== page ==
Huey “Piano” Smith, the R&B pianist and composer whose 1950s hits “Don’t You Just Know It” and “Rockin’ Pneumonia and Boogie Woogie Flu” added New Orleans spice to the early rock ‘n’ roll recipe, died February 13 at his home in Baton Rouge, LA. He was 89.
His death was announced by his daughter Acquelyn Donsereaux. A cause was not specified.
A New Orleans native who launched his career as a session pianist while still in his teens, eventually working with Little Richard, Lloyd Price, Guitar Slim and Smiley Lewis (“I Hear You Knocking”), Smith formed his band Huey “Piano” Smith and the Clowns in 1957. They soon had a minor hit with “Rockin’ Pneumonia and Boogie Woogie Flu,” a song the would return to the charts in cover versions over the decades. Johnny Rivers took it to the Top 10 in 1973.
The following year brought Amith’s biggest hit, “Don’t You Just Know It,” a catchy song featuring a call-and-response chorus of nonsense words and shouted outbursts. It peaked at No. 9 on the Billboard Hot 100.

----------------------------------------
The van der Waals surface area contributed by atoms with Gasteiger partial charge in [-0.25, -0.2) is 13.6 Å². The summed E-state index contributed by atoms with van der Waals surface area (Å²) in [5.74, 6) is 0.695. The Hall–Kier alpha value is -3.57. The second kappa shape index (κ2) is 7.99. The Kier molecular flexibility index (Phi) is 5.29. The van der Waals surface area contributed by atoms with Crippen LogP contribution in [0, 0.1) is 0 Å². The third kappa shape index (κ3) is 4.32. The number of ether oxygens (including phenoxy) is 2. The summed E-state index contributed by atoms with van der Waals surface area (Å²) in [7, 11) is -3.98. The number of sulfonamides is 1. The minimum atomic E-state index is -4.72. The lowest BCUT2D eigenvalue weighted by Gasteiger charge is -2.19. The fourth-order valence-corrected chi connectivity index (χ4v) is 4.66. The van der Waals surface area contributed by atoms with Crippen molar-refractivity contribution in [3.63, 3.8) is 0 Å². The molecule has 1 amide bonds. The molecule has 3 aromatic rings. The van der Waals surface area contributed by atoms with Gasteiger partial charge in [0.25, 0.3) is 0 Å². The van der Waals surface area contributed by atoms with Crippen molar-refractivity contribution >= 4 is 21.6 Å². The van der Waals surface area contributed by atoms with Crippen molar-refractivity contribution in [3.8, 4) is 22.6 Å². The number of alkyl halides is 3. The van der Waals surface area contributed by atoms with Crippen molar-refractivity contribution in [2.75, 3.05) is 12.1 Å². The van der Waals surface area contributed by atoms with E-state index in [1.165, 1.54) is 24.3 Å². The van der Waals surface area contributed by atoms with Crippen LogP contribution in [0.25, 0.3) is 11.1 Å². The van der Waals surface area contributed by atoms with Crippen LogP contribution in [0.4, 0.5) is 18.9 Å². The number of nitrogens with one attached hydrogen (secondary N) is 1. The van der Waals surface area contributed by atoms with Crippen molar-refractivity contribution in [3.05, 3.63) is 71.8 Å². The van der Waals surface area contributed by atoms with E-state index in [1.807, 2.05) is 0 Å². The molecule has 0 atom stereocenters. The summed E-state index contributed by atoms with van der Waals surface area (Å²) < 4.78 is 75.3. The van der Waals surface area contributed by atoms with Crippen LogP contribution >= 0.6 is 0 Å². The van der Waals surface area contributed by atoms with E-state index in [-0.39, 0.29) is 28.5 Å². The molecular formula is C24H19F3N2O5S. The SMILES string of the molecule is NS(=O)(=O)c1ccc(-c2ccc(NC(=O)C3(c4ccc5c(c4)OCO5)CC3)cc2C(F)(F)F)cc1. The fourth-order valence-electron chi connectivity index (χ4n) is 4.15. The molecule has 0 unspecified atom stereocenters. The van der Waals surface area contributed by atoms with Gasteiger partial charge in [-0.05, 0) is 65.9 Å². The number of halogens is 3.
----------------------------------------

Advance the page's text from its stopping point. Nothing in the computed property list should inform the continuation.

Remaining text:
But perhaps the most widely known song composed by Smith and the Clowns caused the musician his greatest professional heartbreak: “Sea Cruise,” with its now-classic refrain “Oo-ee, oo-ee baby/Won’t ya let me take you on a sea cruise?”, was composed and recorded by Smith’s band, but his label, Ace Records, added the vocals of white singer Frankie Ford. Smith later told a biographer that the label owner reasoned if Smith could “sell a million on this record, Frankie can sell 10 million.”
The record, credited to Ford, became a million seller and one of the most recognizable and widely covered hits of the pre-Beatles rock and roll era. It has been used in scores of TV and film soundtracks.
Smith would be engulfed in litigation for decades over royalties and credits for “Sea Cruise.” While his New Orleans R&B stylings would be cited by subsequent generations of rock musicians — along with Rivers, “Rockin’ Pneumonia” would be covered by a long list of artists including Aerosmith and Deep Purple — Smith struggled financially for years, declaring bankruptcy in 1997. He later recovered at least some portion of royalties through numerous lawsuits.
He largely retired from performing in the 1980s.
Smith is survived by wife Margrette Riley, 10 children, 18 grandchildren and 47 great grandchildren, his daughter Donsereaux told the Associated Press.
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